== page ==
Administered by the National Guard Bureau (a joint bureau of the departments of the
Army and Air Force), the National Guard consists of both the Army National Guard (ARNG) and the Air National Guard (ANG). The National Guard has both a federal and state mission involving combat and non-combat army and air force units. Throughout its long history, Guard army units have been deployed overseas to fight in America’s wars, including the recent Global War on Terrorism (GWOT) campaign launched by the Bush administration. The National Guard is also charged with assisting state governments during times of natural disasters. However, some state National Guards have reportedly found themselves stretched too thin from overseas deployments of men and equipment to Iraq and Afghanistan, which has prevented Guard units from adequately responding to state emergencies.
The National Guard is the oldest component of the U.S. military. Before there was the National Guard, there were state or colonial militias. The guard’s lineage dates back to 1636 when the Massachusetts Bay Colony organized three militia regiments to defend against the growing threat of the Pequot Indians. Patterned after the English Militia systems, all males between 16 and 60 were obligated to own arms and take part in the defense of the community.
The National Guard has participated in every U.S. war, beginning with the French and Indian War (before “National Guard” was coined). In the War for Independence, more than 164,000 militiamen from the 13 colonies served under the command of the former Virginia militia colonel, George Washington. While the Continental Army, with militia support, fought the main battles of the Revolutionary War, other militia regiments kept British forces in check by harassing, foraging, and raiding parties and limiting the royal troops to the cities.
The term “National Guard” originates from the Marquis de Lafayette, who commanded a Virginia brigade during the Revolutionary War. Lafayette coined the phrase “Garde Nationale” for his French Revolutionary Army during the French Revolution in the 1790s. Lafayette popularized the term in the United States during a return visit in 1824, by applying it to all organized militia units in America. The term immediately began to appear in newspapers and magazines as popular slang for the militia.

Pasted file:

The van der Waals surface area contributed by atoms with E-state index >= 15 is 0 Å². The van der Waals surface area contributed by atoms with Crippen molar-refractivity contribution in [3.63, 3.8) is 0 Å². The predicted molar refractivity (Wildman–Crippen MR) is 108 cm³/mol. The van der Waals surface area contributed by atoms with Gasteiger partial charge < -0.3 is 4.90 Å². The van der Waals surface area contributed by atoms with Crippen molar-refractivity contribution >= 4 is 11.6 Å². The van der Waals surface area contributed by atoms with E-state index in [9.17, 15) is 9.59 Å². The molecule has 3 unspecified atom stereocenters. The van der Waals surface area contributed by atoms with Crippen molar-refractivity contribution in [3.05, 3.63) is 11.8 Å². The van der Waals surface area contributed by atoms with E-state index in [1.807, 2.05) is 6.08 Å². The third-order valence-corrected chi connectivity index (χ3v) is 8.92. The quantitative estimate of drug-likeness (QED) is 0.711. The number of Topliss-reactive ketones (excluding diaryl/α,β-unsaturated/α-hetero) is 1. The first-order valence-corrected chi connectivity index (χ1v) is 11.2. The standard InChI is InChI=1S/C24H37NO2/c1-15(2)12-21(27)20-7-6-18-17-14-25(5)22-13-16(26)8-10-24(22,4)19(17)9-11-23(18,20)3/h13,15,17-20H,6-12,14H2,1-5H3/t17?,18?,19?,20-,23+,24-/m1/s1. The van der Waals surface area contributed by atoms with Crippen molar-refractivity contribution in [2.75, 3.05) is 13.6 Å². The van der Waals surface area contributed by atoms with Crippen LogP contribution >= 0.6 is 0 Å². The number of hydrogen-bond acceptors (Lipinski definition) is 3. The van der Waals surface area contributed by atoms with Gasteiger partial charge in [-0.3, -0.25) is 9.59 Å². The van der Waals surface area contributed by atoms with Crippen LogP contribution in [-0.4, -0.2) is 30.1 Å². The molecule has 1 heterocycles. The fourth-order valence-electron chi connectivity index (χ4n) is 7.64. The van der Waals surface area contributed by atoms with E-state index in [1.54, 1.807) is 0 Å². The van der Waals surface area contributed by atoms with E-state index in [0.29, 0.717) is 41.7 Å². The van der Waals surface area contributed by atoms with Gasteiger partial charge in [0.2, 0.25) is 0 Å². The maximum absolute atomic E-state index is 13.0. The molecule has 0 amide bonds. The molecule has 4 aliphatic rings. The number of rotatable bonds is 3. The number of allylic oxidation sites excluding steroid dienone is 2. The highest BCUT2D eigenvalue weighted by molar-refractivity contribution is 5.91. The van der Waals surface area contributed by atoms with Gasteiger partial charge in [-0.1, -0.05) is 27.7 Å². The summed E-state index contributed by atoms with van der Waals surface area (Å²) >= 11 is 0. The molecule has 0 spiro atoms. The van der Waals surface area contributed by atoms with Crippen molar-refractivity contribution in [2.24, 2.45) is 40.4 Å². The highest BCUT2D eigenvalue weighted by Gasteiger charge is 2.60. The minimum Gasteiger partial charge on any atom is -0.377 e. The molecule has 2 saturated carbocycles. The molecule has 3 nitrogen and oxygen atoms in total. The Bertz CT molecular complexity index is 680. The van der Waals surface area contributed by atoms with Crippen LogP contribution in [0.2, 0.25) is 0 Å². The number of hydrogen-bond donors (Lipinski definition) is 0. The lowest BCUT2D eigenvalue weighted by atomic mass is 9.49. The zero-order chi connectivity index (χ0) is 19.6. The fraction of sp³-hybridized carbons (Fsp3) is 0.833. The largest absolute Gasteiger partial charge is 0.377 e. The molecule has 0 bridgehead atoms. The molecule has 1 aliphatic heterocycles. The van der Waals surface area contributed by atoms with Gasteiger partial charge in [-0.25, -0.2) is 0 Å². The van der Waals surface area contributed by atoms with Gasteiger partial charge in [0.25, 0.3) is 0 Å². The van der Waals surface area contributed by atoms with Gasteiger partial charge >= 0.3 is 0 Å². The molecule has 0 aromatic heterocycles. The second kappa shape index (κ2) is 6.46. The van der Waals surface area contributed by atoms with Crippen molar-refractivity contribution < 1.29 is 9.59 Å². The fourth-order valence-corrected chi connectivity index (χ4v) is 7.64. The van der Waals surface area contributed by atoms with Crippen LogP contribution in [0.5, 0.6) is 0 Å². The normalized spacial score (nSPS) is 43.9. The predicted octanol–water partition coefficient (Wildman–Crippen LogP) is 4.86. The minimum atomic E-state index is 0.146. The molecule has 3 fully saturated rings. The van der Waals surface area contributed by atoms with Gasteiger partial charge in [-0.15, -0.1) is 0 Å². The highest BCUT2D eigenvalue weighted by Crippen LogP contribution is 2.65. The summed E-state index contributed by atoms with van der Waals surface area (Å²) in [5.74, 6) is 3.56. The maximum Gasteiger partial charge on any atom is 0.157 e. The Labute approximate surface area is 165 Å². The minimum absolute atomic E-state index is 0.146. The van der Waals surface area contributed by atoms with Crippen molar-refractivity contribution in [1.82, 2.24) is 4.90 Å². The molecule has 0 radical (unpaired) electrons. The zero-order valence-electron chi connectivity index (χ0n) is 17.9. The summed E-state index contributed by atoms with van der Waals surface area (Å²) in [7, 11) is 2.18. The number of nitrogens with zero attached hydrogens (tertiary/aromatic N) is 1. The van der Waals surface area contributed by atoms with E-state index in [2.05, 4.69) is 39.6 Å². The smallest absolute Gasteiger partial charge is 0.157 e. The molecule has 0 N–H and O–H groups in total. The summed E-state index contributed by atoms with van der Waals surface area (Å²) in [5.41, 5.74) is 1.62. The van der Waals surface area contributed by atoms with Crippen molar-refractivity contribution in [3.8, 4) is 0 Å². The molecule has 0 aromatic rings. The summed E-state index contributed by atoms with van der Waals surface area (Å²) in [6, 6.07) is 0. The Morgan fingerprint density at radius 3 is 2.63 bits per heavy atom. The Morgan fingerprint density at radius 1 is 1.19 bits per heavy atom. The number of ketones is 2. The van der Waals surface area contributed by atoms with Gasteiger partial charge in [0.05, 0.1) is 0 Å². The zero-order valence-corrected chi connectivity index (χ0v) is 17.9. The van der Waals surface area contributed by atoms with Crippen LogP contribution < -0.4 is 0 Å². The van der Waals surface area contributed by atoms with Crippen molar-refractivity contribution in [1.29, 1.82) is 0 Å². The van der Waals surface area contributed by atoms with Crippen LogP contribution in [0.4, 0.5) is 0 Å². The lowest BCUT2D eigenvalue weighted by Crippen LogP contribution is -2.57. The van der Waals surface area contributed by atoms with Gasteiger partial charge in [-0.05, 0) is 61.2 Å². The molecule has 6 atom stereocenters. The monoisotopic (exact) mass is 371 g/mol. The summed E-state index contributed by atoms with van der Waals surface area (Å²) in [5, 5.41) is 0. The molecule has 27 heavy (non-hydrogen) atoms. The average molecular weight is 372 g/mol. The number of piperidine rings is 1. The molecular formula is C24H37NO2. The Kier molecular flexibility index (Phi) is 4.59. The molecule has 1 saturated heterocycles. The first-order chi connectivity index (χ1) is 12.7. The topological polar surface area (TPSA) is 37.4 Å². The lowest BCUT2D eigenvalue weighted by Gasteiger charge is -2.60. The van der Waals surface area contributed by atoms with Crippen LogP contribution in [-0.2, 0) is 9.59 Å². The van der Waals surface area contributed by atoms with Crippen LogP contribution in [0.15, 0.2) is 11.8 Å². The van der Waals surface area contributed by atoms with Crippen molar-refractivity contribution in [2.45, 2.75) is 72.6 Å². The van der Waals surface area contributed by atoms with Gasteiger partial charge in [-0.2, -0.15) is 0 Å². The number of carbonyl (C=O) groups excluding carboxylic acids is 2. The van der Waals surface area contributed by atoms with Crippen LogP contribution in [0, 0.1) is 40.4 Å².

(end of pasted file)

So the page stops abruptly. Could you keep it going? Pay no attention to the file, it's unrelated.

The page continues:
The 2nd Battalion, 11th Regiment of Artillery, New York Militia voted to rename itself the “Battalion of National Guards” in 1824 in tribute to Lafayette’s command of the Paris militia. New York, by state statute, adopted the term National Guard for its militia during the Civil War. Many states followed New York’s lead after the Civil War by renaming their militias “National Guard.” The term was not recognized as the militia’s formal title by federal legislation until the 1916 National Defense Act.
With the outbreak of the Spanish-American War in 1898, close to 165,000 National Guardsmen volunteered for active duty. Although only a few National Guard regiments were sent to Cuba, many Guardsmen were shipped to the Philippines to fight. One of the most famous regiments of the war was the Rough Riders, made up of Arizona, New Mexico, Oklahoma, and Texas Guardsmen who, under the command of Lieutenant Colonel Theodore Roosevelt, assaulted San Juan Hill (which in actuality was Kettle Hill). Despite heavy enemy fire, the Rough Riders seized the heights overlooking the city of Santiago, which led to the Spanish surrender two weeks later.
The modern image of today's National Guard began to emerge in 1903, when the landmark Militia Act (also called the Dick Act) established procedures for a more direct and active role by the federal government in organizing, training and equipping the National Guard in line with Army standards. The legislation divided all male citizens between the ages of 18 and 45 into the organized militia (National Guard) and the reserve militia. In addition, it mandated that, within five years, the organization, pay, discipline, and equipment of the National Guard equal that of the Army.